Retaining Ownership of Beefmaster Feeder Cattle

Published on Wed, 12/28/2016 - 1:31pm

Retaining Ownership of Beefmaster Feeder Cattle

By Bill Pendergrass, Beefmaster Breeders United

Beefmaster females have long been recognized as the industry gold standard for productivity and maternal excellence. However, many ranchers fail to recognize the feedyard and carcass attributes of Beefmaster sired steers.
Roaring Springs Ranch of Frenchglen, Ore., has been utilizing Beefmaster bulls on their crossbred cow herd in the high desert country of eastern Oregon. The ranch’s main emphasis has been on replacement female production, but the steers they produce must also perform on the range and on the rail, as a part of their demanding Country Natural Beef Program. This beef program is one of the beef industry’s most respected branded beef product lines.
With the first harvest group of Roaring Springs Ranch Beefmaster sired steers, it became evident that Beefmasters were way more than just a maternal breed. This is not a surprise, since the early 2000s several Beefmaster breeders have been involved with nationally-known branded beef programs, where collecting data and improving carcass value are keys to their success.
The first turn of Roaring Springs Ranch Beefmaster sired steers posted the following impressive statistics shared in table #1.

Based on industry grid marketing standards, 45% of the Beefmaster sired carcasses earned premiums based on quality grade, indicating their ability to marble. Additionally, another 40% earned yield grade premiums, which indicates the cattle were heavy muscled and lean in their body composition. By analyzing the average component carcass traits for the group, it is evident that these cattle were very consistent in their muscularity and marbling. These are the kind of cattle that earn premiums for the retained ownership or investment feeder, and satisfy the consumer’s demand for high quality beef.
The Beefmaster breed is serious about improving performance and carcass merit. In May 2016, Beefmaster Breeders United (BBU) released Genomic-Enhanced EPDs to allow bull buyers to confidently select younger animals with greater accuracy values, therefore significantly improving the rate of genetic improvement for a wide variety of traits.
In July 2016, BBU released the Beefmaster breed’s first selection indices: Terminal Index ($T) and Maternal Index ($M). For the first time ever Beefmaster bull buyers have high accuracy selection tools to fold into their crossbreeding programs to maximize heterosis and profitability.
While carcass traits and related carcass value is straight forward and easy to track, there is another area that is as important to profitability as carcass merit: feed efficiency. Beefmasters have a great reputation for being among the most efficient convertors in the beef industry.
Over the years, several Beefmaster breeders have retained ownership of their genetics to track feedyard performance and carcass merit. In reviewing feedyard closeouts on a sample of the data submitted to BBU, the following observations were made from standard feedyard close out data, shown in table #2.

As noted by the information in the table, performance and feed efficiency can go hand in hand. Given the number of feedyards in different environments and solid performance of Beefmaster genetics, it is obvious that Beefmasters excel in feed efficiency. Cost of gain is the second largest expense, behind purchase cost, for any cattle feeding enterprise. Feed efficient cattle significantly lower cost of gain, allowing more profit opportunity.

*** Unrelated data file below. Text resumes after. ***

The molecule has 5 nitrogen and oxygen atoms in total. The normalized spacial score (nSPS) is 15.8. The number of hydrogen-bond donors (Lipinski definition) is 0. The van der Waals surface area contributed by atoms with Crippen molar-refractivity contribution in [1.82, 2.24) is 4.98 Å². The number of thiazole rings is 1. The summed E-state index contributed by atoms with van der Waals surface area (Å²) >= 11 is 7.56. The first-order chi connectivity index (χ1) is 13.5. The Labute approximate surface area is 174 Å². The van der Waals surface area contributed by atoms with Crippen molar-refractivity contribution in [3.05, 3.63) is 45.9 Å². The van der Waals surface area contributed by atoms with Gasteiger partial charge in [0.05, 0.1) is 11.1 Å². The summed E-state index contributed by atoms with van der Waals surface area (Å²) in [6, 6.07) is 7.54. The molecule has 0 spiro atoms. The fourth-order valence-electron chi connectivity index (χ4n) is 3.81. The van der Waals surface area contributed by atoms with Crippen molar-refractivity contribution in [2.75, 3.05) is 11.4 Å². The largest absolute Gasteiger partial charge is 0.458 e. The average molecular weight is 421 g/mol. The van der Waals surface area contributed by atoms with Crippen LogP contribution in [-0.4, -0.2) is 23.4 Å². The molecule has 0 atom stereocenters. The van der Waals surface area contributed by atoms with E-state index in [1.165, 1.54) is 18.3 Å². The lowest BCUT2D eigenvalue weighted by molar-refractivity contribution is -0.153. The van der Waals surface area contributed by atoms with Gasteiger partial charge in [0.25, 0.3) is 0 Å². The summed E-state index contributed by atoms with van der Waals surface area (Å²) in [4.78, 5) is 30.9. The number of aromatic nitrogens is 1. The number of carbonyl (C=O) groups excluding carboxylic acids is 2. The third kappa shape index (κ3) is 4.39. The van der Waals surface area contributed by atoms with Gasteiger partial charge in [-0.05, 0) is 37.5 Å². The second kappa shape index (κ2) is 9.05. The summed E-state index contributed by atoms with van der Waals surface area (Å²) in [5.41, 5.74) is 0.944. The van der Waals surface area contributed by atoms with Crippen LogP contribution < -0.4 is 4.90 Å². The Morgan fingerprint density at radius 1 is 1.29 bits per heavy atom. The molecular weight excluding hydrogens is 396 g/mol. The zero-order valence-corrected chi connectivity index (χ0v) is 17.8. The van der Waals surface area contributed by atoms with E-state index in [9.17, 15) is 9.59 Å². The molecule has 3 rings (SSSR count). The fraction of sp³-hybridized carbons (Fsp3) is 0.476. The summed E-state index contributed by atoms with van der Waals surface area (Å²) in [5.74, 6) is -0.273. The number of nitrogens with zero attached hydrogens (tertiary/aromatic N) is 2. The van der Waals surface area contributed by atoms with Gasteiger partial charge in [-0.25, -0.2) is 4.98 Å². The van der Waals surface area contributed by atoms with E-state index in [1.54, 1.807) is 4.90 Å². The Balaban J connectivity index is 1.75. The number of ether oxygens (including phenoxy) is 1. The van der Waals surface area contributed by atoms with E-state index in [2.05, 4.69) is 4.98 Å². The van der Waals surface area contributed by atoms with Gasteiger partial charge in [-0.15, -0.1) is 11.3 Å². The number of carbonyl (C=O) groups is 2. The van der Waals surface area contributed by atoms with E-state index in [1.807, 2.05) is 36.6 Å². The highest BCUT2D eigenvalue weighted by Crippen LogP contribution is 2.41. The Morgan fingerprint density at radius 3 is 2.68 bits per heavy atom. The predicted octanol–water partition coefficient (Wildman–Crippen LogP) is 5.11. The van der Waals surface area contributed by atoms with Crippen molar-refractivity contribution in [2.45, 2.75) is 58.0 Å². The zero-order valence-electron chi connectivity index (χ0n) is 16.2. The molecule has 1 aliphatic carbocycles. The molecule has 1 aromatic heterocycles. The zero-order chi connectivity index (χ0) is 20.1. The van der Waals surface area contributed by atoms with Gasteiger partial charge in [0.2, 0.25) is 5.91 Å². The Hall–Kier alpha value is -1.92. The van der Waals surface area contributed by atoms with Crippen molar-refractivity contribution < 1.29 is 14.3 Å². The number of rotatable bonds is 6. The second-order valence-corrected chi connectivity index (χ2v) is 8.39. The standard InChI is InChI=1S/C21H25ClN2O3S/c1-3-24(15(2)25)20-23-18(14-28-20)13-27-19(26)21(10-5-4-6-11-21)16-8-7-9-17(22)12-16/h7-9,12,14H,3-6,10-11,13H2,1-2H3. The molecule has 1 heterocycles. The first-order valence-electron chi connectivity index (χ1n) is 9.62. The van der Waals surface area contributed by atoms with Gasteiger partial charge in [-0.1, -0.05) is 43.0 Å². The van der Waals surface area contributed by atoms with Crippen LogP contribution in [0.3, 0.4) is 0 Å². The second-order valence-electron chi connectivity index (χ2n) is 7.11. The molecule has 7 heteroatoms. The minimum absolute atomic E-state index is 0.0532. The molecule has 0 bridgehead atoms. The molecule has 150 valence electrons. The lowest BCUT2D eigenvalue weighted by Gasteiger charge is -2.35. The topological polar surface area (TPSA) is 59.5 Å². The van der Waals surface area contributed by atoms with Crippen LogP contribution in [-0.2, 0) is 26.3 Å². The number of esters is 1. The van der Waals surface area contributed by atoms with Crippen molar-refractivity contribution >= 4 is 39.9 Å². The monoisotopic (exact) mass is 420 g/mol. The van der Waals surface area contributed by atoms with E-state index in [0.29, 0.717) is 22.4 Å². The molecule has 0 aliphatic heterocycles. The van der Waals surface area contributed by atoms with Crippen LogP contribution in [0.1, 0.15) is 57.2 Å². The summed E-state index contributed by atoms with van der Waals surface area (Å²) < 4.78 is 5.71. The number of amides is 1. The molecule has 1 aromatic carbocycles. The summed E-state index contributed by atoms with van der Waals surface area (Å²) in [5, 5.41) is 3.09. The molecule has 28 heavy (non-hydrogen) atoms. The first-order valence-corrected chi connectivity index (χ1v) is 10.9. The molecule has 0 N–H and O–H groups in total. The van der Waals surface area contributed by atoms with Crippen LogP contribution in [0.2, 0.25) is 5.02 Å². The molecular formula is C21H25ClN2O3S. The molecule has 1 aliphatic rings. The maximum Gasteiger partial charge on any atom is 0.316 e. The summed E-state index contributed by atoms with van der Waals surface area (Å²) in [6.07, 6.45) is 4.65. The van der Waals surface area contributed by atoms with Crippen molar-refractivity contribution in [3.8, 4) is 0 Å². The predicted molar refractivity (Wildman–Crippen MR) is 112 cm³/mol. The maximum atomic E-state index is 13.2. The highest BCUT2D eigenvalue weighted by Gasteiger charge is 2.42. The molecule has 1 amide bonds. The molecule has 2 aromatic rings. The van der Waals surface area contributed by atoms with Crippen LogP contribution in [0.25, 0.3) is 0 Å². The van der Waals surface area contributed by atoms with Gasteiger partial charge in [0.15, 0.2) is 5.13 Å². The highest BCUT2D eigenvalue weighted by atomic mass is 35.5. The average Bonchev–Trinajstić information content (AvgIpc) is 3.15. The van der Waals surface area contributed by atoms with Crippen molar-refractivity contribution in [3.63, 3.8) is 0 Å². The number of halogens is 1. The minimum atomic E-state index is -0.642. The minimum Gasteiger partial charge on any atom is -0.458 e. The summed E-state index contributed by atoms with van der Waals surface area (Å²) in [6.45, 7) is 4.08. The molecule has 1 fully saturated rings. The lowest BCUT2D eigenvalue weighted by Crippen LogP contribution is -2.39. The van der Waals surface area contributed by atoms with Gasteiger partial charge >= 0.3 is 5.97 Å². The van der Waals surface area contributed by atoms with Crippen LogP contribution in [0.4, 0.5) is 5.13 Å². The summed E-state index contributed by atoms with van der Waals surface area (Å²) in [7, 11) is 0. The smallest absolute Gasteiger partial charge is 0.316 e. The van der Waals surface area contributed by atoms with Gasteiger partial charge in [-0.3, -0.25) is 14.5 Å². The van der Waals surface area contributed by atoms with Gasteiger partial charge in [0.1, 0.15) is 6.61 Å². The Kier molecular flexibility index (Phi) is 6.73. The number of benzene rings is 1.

Other profit drivers that are seldom discussed include; animal health, immune system, dressing percentage and disposition. The unique genetic makeup of the Beefmaster breed has led to several advantages including a very strong immune system, which results in fewer feedyard deaths and health related pulls in the feedyard. These attributes result in stronger bids from buyers who regularly run purchase breakeven calculations at lower death loss percentages when they know the calves are Beefmaster sired.
Most cattle today are sold on grids, where cattle can earn premiums for higher quality and higher yielding carcasses. However, many ranchers overlook the fact that even grids are based on hot carcass weight. Cattle that have higher dressing percentages have a hot yield advantage in the plant bringing more pounds of carcass to the scale. It is not uncommon for higher dressing cattle to gross more per carcass than higher quality grading cattle. Many feeders find Beefmasters an attractive grid marketing option due to hot yield advantages provided by the Beefmaster body composition. Cattle must be able to dress, grade and yield in order to maximize any grid, and Beefmaster sired steers check off all three.
Profitability comes in many packages and smart operators are quick to find alternate routes to a desirable end point. While the industry generalizes profitability with high marbling carcasses, the truth is there are other data points that affect profitability more than just marbling. In today’s marketplace, ranchers must consider all of their options and chances are that efficiency and performance will impact the long term profitability of their operation more than marbling will. Beefmasters are a central part of a planned crossbreeding program that will help cattlemen balance carcass merit, efficiency, performance, fertility and maternal excellence.